#5: Ichiro Suzuki: 2001 w/6.2 oWAR. Also, 2004 w/6.1 and 2007 w/5.4
I know he broke the hits record in 2004. If I was unable to watch or listen to the game, I would wake up every morning and check either the internet or the newspaper (The newspaper was an actual set of paper that would be delivered to your house every morning for you youngsters out there) to see how Ichiro did in his chase for the hits record.
However, 2001 was different. Ichiro was a “Rookie”, and unlike anything we had seen in Seattle before. I say “Rookie”, because Ichiro was 27 and already had amassed 1278 hits in Japan with a .353/.421/.522 slash line in nine seasons. We knew he was awesome over there, but the transition doesn’t always work.
Instead, Ichiro would come to the Mariners and hit .350 in 2001, playing a massive part in their insane season. All-Star, Rookie of the Year, Gold Glove, Silver Slugger, and an MVP. He had a career-high 56 SBs as well as a career-high 34 2Bs that year as well. Side note, did you know Ichiro only had three seasons in his entire career in the states with 30+ doubles?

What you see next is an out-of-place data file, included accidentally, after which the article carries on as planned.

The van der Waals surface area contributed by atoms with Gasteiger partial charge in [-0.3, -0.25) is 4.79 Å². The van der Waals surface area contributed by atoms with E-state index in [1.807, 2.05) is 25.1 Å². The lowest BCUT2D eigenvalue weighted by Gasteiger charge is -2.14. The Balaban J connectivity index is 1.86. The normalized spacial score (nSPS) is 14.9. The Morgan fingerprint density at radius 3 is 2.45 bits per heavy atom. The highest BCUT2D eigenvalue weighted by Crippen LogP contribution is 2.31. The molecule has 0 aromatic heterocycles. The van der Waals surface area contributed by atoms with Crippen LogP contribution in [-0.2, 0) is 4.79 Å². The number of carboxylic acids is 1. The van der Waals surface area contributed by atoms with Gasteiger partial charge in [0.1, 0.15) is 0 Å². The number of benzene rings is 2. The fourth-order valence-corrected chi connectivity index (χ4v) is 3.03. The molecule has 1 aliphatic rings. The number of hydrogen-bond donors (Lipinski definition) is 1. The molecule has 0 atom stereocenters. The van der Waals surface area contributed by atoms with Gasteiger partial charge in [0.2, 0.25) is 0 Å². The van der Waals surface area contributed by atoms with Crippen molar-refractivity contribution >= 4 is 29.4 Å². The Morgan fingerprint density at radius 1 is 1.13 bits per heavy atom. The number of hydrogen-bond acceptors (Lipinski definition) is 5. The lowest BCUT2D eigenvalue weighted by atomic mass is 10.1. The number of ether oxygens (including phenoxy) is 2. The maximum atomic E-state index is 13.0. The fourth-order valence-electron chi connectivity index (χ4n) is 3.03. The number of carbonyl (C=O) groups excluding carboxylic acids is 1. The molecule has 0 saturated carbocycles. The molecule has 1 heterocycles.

So, it wasn’t just the numbers that get him here. It’s what he meant to the Mariners fan base. A-Rod, Jr, and the Big Unit were all gone. Edgar was 38 and near the end, and Jamie Moyer was 38 as well. Not that it meant he would stop, and would actually pitch another 12 SEASONS! That man was crazy, and I miss him. Back to Ichiro. He was the new face of the franchise, and it gave us hope.
It might seem a bit odd that his marks were that low in oWAR, but power plays a part, as does OBP. Ichiro always had an incredible batting average, but he only ever had a single season with an OBP over 400. I can see the argument for either season, but that Rookie Year was such a fun experience and surprise, that it takes the top spot for Ichiro.
Oddly enough, Ichiro didn’t even have the best offensive season on the team that year.